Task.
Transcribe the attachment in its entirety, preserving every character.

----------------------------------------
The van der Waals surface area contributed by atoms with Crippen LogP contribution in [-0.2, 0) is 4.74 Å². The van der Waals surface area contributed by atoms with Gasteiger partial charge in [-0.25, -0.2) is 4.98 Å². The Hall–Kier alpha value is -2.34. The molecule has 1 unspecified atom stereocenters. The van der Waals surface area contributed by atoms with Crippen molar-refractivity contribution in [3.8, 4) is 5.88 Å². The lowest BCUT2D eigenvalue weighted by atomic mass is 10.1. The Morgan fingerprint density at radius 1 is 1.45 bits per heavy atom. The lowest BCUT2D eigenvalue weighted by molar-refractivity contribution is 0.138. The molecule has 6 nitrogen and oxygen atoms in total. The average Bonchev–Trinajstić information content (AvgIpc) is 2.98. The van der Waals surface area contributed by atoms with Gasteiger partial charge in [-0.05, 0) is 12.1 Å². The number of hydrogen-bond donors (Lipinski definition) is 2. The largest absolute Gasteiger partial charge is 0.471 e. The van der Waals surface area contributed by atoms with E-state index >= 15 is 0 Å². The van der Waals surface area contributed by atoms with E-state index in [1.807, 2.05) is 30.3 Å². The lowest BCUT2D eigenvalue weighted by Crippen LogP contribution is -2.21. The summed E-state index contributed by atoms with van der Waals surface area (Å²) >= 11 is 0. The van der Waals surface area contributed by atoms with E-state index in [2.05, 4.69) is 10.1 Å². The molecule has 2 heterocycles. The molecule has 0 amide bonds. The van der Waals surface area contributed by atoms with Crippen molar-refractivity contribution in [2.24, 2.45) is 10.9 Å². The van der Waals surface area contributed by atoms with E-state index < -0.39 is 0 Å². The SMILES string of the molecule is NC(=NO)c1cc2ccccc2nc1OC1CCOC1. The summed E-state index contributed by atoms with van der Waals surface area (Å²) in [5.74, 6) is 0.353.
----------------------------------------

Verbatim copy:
The van der Waals surface area contributed by atoms with Crippen LogP contribution in [-0.2, 0) is 4.74 Å². The van der Waals surface area contributed by atoms with Gasteiger partial charge in [-0.25, -0.2) is 4.98 Å². The Hall–Kier alpha value is -2.34. The molecule has 1 unspecified atom stereocenters. The van der Waals surface area contributed by atoms with Crippen molar-refractivity contribution in [3.8, 4) is 5.88 Å². The lowest BCUT2D eigenvalue weighted by atomic mass is 10.1. The Morgan fingerprint density at radius 1 is 1.45 bits per heavy atom. The lowest BCUT2D eigenvalue weighted by molar-refractivity contribution is 0.138. The molecule has 6 nitrogen and oxygen atoms in total. The average Bonchev–Trinajstić information content (AvgIpc) is 2.98. The van der Waals surface area contributed by atoms with Gasteiger partial charge in [-0.05, 0) is 12.1 Å². The number of hydrogen-bond donors (Lipinski definition) is 2. The largest absolute Gasteiger partial charge is 0.471 e. The van der Waals surface area contributed by atoms with E-state index >= 15 is 0 Å². The van der Waals surface area contributed by atoms with E-state index in [1.807, 2.05) is 30.3 Å². The lowest BCUT2D eigenvalue weighted by Crippen LogP contribution is -2.21. The summed E-state index contributed by atoms with van der Waals surface area (Å²) >= 11 is 0. The van der Waals surface area contributed by atoms with E-state index in [2.05, 4.69) is 10.1 Å². The molecule has 2 heterocycles. The molecule has 0 amide bonds. The van der Waals surface area contributed by atoms with Crippen molar-refractivity contribution in [2.24, 2.45) is 10.9 Å². The van der Waals surface area contributed by atoms with E-state index < -0.39 is 0 Å². The SMILES string of the molecule is NC(=NO)c1cc2ccccc2nc1OC1CCOC1. The summed E-state index contributed by atoms with van der Waals surface area (Å²) in [5.74, 6) is 0.353.